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Americans are residents and citizens of the United States of America, and they are also known as Americans. However, while citizens and nationals constitute the vast majority of Americans, many dual citizens, expatriates, and permanent residents are also eligible to claim American nationality under certain conditions. The United States is home to individuals from a wide variety of ethnic backgrounds. As a consequence, nationality in American culture and law is not equated with race or ethnicity, but rather with genuine citizenship and an oath of everlasting devotion to the country.[1]

Except for the Native American population and people from Hawaii, Puerto Rico, Guam, and the Philippines Islands, the vast majority of Americans or their ancestors arrived in the United States or are descended from people who were brought to the country as slaves within the last five centuries. America expanded into American Samoa, the United States Virgin Islands, and the Northern Mariana Islands during the 20th century, as well as into American Samoa, the United States Virgin Islands, and the Northern Mariana Islands during the 20th century.

Despite its multi-ethnic makeup, the culture of the United States that is shared by the majority of its citizens can be referred to as mainstream American culture, which is a Western culture that is largely derived from the traditions of Northern and Western European colonists, settlers, and immigrants who came to the country. It also contains elements of African-American culture as influences. The Creoles and Cajuns of Louisiana and the Hispanos of the Southwest were drawn together as a result of the Westward Expansion, and they came into direct touch with the culture of Mexico. Large-scale immigration from Southern and Eastern Europe into the United States in the late nineteenth and early twentieth century brought with it a range of cultural components. It has also been influenced by immigration from Asia, Africa, and Latin America. When describing the manner in which generations of Americans have cherished and traded various cultural features, a cultural melting pot, also known as a pluralistic salad bowl, is used,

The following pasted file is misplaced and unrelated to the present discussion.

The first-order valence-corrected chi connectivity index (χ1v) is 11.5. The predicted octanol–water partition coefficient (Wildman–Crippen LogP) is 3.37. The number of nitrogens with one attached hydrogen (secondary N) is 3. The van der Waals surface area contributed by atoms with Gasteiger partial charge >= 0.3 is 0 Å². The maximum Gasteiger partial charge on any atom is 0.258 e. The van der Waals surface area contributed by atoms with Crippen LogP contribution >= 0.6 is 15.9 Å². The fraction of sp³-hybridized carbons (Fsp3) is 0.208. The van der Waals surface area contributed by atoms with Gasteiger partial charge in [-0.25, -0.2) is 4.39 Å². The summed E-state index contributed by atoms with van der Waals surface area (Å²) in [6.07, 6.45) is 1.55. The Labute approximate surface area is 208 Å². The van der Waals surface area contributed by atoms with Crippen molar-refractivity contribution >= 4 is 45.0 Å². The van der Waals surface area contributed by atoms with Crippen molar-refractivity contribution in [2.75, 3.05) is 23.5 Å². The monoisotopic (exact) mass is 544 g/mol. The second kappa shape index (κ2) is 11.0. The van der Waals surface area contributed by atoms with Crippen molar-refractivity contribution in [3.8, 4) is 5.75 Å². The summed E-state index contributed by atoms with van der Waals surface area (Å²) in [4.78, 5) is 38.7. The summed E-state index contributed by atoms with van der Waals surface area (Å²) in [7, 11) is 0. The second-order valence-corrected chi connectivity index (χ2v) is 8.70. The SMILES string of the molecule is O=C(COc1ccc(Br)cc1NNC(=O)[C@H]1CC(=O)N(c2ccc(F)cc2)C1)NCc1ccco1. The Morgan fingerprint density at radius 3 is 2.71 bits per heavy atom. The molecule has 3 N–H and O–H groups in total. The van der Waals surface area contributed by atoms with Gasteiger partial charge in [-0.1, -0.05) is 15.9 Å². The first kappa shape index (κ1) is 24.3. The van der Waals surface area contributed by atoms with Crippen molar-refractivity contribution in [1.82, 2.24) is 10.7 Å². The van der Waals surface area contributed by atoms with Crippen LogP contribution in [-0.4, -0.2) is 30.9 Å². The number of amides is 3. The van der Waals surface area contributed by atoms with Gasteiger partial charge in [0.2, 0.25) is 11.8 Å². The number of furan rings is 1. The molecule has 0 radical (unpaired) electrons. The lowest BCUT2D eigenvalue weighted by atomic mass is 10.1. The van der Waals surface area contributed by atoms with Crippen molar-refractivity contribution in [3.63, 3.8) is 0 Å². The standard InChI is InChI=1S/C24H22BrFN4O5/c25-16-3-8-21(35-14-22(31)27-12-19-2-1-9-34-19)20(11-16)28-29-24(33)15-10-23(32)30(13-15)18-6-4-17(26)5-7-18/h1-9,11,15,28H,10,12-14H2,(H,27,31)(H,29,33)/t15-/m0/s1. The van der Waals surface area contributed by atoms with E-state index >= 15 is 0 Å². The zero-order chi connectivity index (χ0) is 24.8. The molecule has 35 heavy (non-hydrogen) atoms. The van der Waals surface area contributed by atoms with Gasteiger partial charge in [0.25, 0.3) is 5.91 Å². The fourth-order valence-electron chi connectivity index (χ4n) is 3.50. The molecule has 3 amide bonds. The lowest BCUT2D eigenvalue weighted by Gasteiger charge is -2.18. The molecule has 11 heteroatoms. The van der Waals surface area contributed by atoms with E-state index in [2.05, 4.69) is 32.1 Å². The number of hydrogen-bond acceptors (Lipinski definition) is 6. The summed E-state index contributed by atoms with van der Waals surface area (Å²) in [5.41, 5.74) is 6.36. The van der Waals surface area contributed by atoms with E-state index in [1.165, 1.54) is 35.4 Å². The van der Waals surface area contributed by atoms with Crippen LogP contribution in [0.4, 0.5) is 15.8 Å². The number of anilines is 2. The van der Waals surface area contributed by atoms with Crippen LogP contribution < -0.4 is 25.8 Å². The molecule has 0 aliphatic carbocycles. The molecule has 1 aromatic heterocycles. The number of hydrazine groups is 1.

1. "People live in Mexico, INEGI, 2010".